Interview Questions Part Two
STRATEGY: The unusual execution of business best practices
How do you identify business opportunities and what metrics do you use to measure their viability?
Finding a good business opportunity is about finding the balance between the size of the pie and the resources required to pull it off. You have to know your own limitations as an entrepreneur and be realistic about what resources you have access to. Of course this has been proven wrong countless times before, where people who came from nothing dreamed big and achieved big – but I do think as a general rule it helps to be realistic.
At the same time you want to be pursuing an idea that is large enough to grow into something great. I see a lot of people wasting time on very small-minded thinking (like building a small niche site), that could never make more than a few thousand dollars a month, at most.
The fact is the amount of effort these things require is not altogether different, so go big, but be conscious of your resources because if you run out, it’s game over.
Do you have mentors, business coach or external consultants that you work closely with to grow yourself and your business? If yes, to what extent would you describe their impact on your business? If no, are there any particular reasons?
I have used SCORE as a means of getting one business mentor who I speak with every few months about my business. It helps to be able to speak with someone who is older, wiser, and has been there and can provide hands on advice and support.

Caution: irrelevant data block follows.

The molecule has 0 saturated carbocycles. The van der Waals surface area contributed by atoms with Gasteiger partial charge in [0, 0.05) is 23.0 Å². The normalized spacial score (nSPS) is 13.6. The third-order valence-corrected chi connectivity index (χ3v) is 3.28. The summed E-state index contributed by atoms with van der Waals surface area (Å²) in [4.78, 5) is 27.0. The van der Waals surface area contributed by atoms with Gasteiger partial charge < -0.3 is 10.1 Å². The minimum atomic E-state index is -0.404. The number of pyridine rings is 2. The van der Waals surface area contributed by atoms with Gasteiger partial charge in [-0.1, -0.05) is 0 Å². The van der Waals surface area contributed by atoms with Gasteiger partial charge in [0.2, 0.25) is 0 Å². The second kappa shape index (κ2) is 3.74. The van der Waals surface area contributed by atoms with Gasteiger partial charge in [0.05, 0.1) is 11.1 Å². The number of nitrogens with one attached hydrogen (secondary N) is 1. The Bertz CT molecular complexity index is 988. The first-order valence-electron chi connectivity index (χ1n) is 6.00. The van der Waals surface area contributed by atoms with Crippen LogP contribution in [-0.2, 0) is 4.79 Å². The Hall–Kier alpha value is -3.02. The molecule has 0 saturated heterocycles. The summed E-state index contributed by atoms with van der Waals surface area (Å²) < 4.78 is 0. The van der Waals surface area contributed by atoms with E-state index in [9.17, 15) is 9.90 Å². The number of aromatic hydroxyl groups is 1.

That said, most of the day to day activities are between my team and I. Inevitably even with a mentor, you have to be prepared to be the one in the trenches, executing day after day.
How do you strategically use your time as an entrepreneur? What key activities would you recommend entrepreneurs use their time for?
Firstly, if there is anything I can outsource, I do. I have assistants, hired off of oDesk usually, who handle a lot of the minute things like online research, organizing, etc. This helps free up my time to do things that only I can do, like this interview.
I try to balance my time between the product and the marketing. Both need attention and both are closely related, and it’s important not to get overly focused on one or the other. So, when my developer is working, I am probably more focused on product and answering his questions. When he is not, I go into marketing mode.
How do you generate profitable customers for your business? What unusual approaches do you adopt for marketing your products/services?